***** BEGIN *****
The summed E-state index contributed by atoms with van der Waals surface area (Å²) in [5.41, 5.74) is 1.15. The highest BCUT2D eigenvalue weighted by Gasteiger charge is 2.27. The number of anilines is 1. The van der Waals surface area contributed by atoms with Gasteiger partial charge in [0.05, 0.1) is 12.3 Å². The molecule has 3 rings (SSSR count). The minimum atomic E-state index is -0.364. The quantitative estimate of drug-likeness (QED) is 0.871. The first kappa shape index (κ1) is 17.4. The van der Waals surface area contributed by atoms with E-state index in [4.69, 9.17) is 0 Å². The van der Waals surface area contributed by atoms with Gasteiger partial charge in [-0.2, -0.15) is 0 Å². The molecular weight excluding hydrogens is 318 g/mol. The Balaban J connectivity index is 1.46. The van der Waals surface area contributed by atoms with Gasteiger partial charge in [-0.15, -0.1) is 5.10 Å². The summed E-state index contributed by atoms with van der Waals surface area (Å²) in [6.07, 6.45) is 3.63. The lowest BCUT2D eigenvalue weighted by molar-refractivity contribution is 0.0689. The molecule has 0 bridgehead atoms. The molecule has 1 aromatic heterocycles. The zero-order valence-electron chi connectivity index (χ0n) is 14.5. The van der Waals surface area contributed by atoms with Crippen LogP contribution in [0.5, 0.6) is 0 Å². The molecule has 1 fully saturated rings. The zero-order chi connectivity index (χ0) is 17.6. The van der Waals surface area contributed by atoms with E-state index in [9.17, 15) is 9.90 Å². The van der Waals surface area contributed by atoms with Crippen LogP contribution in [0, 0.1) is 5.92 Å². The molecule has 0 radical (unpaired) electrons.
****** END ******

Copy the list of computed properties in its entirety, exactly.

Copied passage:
The summed E-state index contributed by atoms with van der Waals surface area (Å²) in [5.41, 5.74) is 1.15. The highest BCUT2D eigenvalue weighted by Gasteiger charge is 2.27. The number of anilines is 1. The van der Waals surface area contributed by atoms with Gasteiger partial charge in [0.05, 0.1) is 12.3 Å². The molecule has 3 rings (SSSR count). The minimum atomic E-state index is -0.364. The quantitative estimate of drug-likeness (QED) is 0.871. The first kappa shape index (κ1) is 17.4. The van der Waals surface area contributed by atoms with E-state index in [4.69, 9.17) is 0 Å². The van der Waals surface area contributed by atoms with Gasteiger partial charge in [-0.2, -0.15) is 0 Å². The molecular weight excluding hydrogens is 318 g/mol. The Balaban J connectivity index is 1.46. The van der Waals surface area contributed by atoms with Gasteiger partial charge in [-0.15, -0.1) is 5.10 Å². The summed E-state index contributed by atoms with van der Waals surface area (Å²) in [6.07, 6.45) is 3.63. The lowest BCUT2D eigenvalue weighted by molar-refractivity contribution is 0.0689. The molecule has 0 bridgehead atoms. The molecule has 1 aromatic heterocycles. The zero-order valence-electron chi connectivity index (χ0n) is 14.5. The van der Waals surface area contributed by atoms with Crippen LogP contribution in [0.5, 0.6) is 0 Å². The molecule has 1 fully saturated rings. The zero-order chi connectivity index (χ0) is 17.6. The van der Waals surface area contributed by atoms with E-state index in [9.17, 15) is 9.90 Å². The van der Waals surface area contributed by atoms with Crippen LogP contribution in [0, 0.1) is 5.92 Å². The molecule has 0 radical (unpaired) electrons.